• The embedding of three key periods of European cultural and political development into the architectural heritage of the city centre: Architectural elements of the Middle Ages; the Baroque period; and the so-called “Gründerzeit” are considered to be the most characteristic features for not only the city centre’s urban development in general but also for many individual buildings holding great importance to the city’s history. These three key periods have, however, over time been complemented by examples of Early Modernism; therefore, extending Vienna’s architectural heritage over a great time period to the present.

(City of Vienna 2014, pp. 4-11).

Especially the two last reasons are, in my opinion, of vital importance to Vienna’s image as a vibrant and modern city in accordance with its cultural heritage. Friedrich Dahm, Provincial Curator for Vienna within the Federal Office for the Protection of Monuments, explained “The preservation and contemporary use of our cultural heritage, with due account taken of the needs of both modern municipal administration and rapid urban growth, constitutes a major twofold challenge that is met in exemplary fashion by the City of Vienna”. So, with the inscription on the list of the UNESCO World Heritage Sites, the city of Vienna has declared itself responsible to preserve this cultural heritage while integrating the historic building stock into a lively and contemporary urban organism. This delicate interplay between history and modernism on the one hand puts constraints on the construction of new building stock, especially within and around the “Core Zone” of the World Heritage Site, encompassing the before mentioned areas. This difficulty was very present at the construction of Vienna’s new central railway station. Due to the latter’s close proximity to Belvedere Palace, complex visual studies had to be conducted in advance of construction in order to ensure that the train station would not visually interfere with the surrounding view one has from the palace (Ibid. p.45). However, the fact that the city’s urban development ensures prosperous growth while maintaining its World Cultural Heritage also grants Vienna a unique hub role not only in a geographical sense between East and West but also in a temporal manner between history and modernism.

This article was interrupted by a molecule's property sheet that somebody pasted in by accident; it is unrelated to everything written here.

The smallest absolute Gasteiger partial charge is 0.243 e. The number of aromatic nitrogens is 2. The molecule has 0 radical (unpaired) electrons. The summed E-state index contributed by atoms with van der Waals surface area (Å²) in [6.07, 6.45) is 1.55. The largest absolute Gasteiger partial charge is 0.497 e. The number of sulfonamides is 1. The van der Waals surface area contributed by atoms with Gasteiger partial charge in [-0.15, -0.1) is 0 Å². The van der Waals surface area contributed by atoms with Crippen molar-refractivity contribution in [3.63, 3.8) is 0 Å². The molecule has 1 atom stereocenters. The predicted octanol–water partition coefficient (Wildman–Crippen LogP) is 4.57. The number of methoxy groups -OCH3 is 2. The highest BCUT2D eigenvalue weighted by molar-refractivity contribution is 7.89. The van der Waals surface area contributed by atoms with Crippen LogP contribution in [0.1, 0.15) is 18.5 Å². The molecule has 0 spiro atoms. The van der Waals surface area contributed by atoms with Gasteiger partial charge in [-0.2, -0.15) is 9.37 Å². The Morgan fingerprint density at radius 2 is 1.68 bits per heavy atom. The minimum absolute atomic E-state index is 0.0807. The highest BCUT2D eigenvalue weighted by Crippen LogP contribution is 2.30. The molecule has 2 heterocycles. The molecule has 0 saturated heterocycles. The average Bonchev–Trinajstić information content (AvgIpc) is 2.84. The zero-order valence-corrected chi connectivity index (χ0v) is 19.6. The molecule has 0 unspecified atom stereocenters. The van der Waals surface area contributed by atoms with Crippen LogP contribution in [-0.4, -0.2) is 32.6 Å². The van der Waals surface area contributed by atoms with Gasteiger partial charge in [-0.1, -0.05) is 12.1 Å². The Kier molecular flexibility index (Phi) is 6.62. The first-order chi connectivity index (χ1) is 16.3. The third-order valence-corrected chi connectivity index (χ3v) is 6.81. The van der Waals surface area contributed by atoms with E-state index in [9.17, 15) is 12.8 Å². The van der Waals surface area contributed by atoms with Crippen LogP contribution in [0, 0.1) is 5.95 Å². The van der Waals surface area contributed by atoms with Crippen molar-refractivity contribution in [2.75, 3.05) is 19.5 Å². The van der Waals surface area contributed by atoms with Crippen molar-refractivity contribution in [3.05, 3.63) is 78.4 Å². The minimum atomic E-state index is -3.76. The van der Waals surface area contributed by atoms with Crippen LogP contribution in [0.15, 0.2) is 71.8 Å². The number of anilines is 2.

The result of this interplay is the emergence of highly modern buildings and constructs such as the Hotel Topazz and the Museums Quartier Wien (MQ) within the historic city centre. However, the image of the city is not only influenced and shaped in a modern youthful way by its architecture but also by these buildings’ use. The latter mentioned Museums Quartier Wien serves as perfect illustration for this phenomenon. Located at the very heart of Vienna, alongside the museums for historic art and natural history, in an area once occupied by the Baroque imperial stables, lies one of the world’s largest centres of art and culture. The vast diversity is not only showcased in its unique style of architecture, which features a blending of 18th and 19th century buildings with contemporary museum architecture, but also in its rich cultural program. The MQ hosts a variety of exhibitions and cultural events including dance performances, film festivals, literature readings and DJ line ups. It therefore sets a strong symbol of youth culture in the heart of Vienna (Ibid. p. 23).